I’m not going to claim that everyone who hates Kelly Marie Tran’s delightful character is racist or sexist, although I know for a fact that some of them are. I’m going to go a step further and say that they’re also heartless. Rose is the character who comes the closest to being the soul of The Last Jedi. She’s achingly sincere, a bottomless pit of kindness. People don’t like sincerity in their blockbusters; they want quips and snark and Deadpool. 

How is it exactly that you know for a fact that people who hate the moronic Rose Tico character are racist or sexist?  Are you sure that you don’t just call everything racist and sexist?

When someone like Rose shows up, modern audiences squirm and reject her because a line as corny as “That’s how we’ll win: Not fighting what we hate, saving what we love” just has to be bad, right? Nope. It’s the perfect summation of the film as a whole.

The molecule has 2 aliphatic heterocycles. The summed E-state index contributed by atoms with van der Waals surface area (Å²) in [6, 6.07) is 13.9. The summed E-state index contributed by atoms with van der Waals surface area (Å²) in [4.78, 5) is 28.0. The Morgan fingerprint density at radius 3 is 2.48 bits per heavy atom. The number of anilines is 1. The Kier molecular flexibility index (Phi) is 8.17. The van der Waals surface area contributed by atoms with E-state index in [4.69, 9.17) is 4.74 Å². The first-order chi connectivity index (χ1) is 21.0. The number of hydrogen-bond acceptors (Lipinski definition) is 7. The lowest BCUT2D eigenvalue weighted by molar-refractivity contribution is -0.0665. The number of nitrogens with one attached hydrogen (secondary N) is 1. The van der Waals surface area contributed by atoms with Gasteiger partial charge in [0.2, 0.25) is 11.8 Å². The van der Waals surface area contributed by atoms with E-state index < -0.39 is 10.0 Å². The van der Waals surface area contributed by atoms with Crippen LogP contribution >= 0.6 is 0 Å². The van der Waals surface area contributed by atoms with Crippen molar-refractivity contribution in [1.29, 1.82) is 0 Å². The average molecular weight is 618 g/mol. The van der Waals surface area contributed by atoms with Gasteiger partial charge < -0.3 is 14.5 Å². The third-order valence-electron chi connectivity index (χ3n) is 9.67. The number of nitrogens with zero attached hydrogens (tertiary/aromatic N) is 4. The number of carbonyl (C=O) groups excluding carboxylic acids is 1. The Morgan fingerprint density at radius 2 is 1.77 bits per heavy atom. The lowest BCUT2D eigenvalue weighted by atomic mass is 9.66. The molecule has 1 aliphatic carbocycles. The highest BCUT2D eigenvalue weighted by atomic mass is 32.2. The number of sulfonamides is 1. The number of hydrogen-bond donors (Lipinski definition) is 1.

Well then how come Holdo got to destroy what she hated?

Long live Rose Tico.

Tee hee…

7. Rey

People have been complaining since The Force Awakens that Rey is a “Mary Sue,” which is a subtle code that Internet sexists have for whining about girls taking over the world.

Is it super duper secret code for being sexist?  Or is it that Rey is in fact a Mary Sue? Occam’s Razor my friend.

The accusation here is that Rey is just too perfect and good at everything, which on the surface seems pretty absurd given that she spends the entire runtime of The Force Awakens struggling with her biggest flaw, her desire to avoid her destiny and wait around for her family to come back for her. She overcomes that weakness here, realizing throughout the course of the film that she’s the only one who can discover her place in the galaxy. No one can show it to her.

Didn’t you hear from Daisy Ridley herself?  Not only is Rey not a Mary Sue, but she also has no weaknesses.  Reconcile that one.